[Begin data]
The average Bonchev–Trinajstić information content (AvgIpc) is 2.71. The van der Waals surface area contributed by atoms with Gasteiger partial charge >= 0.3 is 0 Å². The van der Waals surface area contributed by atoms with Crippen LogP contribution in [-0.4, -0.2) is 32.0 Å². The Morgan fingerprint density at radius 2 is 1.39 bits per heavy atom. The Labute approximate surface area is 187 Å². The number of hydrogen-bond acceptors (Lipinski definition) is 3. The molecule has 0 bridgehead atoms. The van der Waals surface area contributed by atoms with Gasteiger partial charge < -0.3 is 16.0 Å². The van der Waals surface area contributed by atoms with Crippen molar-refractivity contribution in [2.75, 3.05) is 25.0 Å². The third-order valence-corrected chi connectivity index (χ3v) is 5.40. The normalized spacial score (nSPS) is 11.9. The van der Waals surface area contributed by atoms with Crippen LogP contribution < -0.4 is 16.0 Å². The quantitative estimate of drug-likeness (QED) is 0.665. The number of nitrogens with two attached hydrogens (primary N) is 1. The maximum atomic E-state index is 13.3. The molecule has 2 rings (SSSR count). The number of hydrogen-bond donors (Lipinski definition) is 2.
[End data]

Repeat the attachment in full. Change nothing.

The average Bonchev–Trinajstić information content (AvgIpc) is 2.71. The van der Waals surface area contributed by atoms with Gasteiger partial charge >= 0.3 is 0 Å². The van der Waals surface area contributed by atoms with Crippen LogP contribution in [-0.4, -0.2) is 32.0 Å². The Morgan fingerprint density at radius 2 is 1.39 bits per heavy atom. The Labute approximate surface area is 187 Å². The number of hydrogen-bond acceptors (Lipinski definition) is 3. The molecule has 0 bridgehead atoms. The van der Waals surface area contributed by atoms with Gasteiger partial charge < -0.3 is 16.0 Å². The van der Waals surface area contributed by atoms with Crippen molar-refractivity contribution in [2.75, 3.05) is 25.0 Å². The third-order valence-corrected chi connectivity index (χ3v) is 5.40. The normalized spacial score (nSPS) is 11.9. The van der Waals surface area contributed by atoms with Crippen LogP contribution < -0.4 is 16.0 Å². The quantitative estimate of drug-likeness (QED) is 0.665. The number of nitrogens with two attached hydrogens (primary N) is 1. The maximum atomic E-state index is 13.3. The molecule has 2 rings (SSSR count). The number of hydrogen-bond donors (Lipinski definition) is 2.